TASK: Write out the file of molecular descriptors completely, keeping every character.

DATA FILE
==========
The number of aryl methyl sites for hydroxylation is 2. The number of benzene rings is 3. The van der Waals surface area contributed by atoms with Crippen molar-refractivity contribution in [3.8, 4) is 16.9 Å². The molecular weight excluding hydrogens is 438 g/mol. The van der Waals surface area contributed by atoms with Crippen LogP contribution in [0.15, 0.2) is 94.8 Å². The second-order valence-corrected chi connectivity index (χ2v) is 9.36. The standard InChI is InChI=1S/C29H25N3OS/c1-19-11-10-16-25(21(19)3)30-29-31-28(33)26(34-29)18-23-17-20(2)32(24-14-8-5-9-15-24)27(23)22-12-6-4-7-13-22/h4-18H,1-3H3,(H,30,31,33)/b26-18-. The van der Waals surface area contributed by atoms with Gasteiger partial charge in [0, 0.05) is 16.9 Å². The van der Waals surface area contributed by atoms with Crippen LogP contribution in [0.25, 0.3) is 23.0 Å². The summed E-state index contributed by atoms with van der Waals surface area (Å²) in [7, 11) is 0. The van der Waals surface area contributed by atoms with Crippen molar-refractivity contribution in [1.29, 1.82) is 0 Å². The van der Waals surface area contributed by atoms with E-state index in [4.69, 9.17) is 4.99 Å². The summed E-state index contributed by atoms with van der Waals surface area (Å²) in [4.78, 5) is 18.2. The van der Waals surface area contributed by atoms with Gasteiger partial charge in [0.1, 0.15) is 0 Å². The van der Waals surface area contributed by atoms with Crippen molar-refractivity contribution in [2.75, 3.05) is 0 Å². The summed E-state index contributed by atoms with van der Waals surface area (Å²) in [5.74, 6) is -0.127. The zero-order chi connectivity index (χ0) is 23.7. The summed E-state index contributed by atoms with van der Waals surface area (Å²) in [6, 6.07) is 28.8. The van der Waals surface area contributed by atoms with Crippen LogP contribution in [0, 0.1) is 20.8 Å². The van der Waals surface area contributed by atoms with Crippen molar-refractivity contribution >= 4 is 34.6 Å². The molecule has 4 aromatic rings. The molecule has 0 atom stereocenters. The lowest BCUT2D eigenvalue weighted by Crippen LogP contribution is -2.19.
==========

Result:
The number of aryl methyl sites for hydroxylation is 2. The number of benzene rings is 3. The van der Waals surface area contributed by atoms with Crippen molar-refractivity contribution in [3.8, 4) is 16.9 Å². The molecular weight excluding hydrogens is 438 g/mol. The van der Waals surface area contributed by atoms with Crippen LogP contribution in [0.15, 0.2) is 94.8 Å². The second-order valence-corrected chi connectivity index (χ2v) is 9.36. The standard InChI is InChI=1S/C29H25N3OS/c1-19-11-10-16-25(21(19)3)30-29-31-28(33)26(34-29)18-23-17-20(2)32(24-14-8-5-9-15-24)27(23)22-12-6-4-7-13-22/h4-18H,1-3H3,(H,30,31,33)/b26-18-. The van der Waals surface area contributed by atoms with Gasteiger partial charge in [0, 0.05) is 16.9 Å². The van der Waals surface area contributed by atoms with Crippen LogP contribution in [0.25, 0.3) is 23.0 Å². The summed E-state index contributed by atoms with van der Waals surface area (Å²) in [7, 11) is 0. The van der Waals surface area contributed by atoms with Crippen molar-refractivity contribution in [1.29, 1.82) is 0 Å². The van der Waals surface area contributed by atoms with E-state index in [4.69, 9.17) is 4.99 Å². The summed E-state index contributed by atoms with van der Waals surface area (Å²) in [4.78, 5) is 18.2. The van der Waals surface area contributed by atoms with Gasteiger partial charge in [0.1, 0.15) is 0 Å². The van der Waals surface area contributed by atoms with Crippen molar-refractivity contribution in [2.75, 3.05) is 0 Å². The summed E-state index contributed by atoms with van der Waals surface area (Å²) in [5.74, 6) is -0.127. The zero-order chi connectivity index (χ0) is 23.7. The summed E-state index contributed by atoms with van der Waals surface area (Å²) in [6, 6.07) is 28.8. The van der Waals surface area contributed by atoms with Crippen LogP contribution in [0, 0.1) is 20.8 Å². The van der Waals surface area contributed by atoms with Crippen molar-refractivity contribution >= 4 is 34.6 Å². The molecule has 4 aromatic rings. The molecule has 0 atom stereocenters. The lowest BCUT2D eigenvalue weighted by Crippen LogP contribution is -2.19.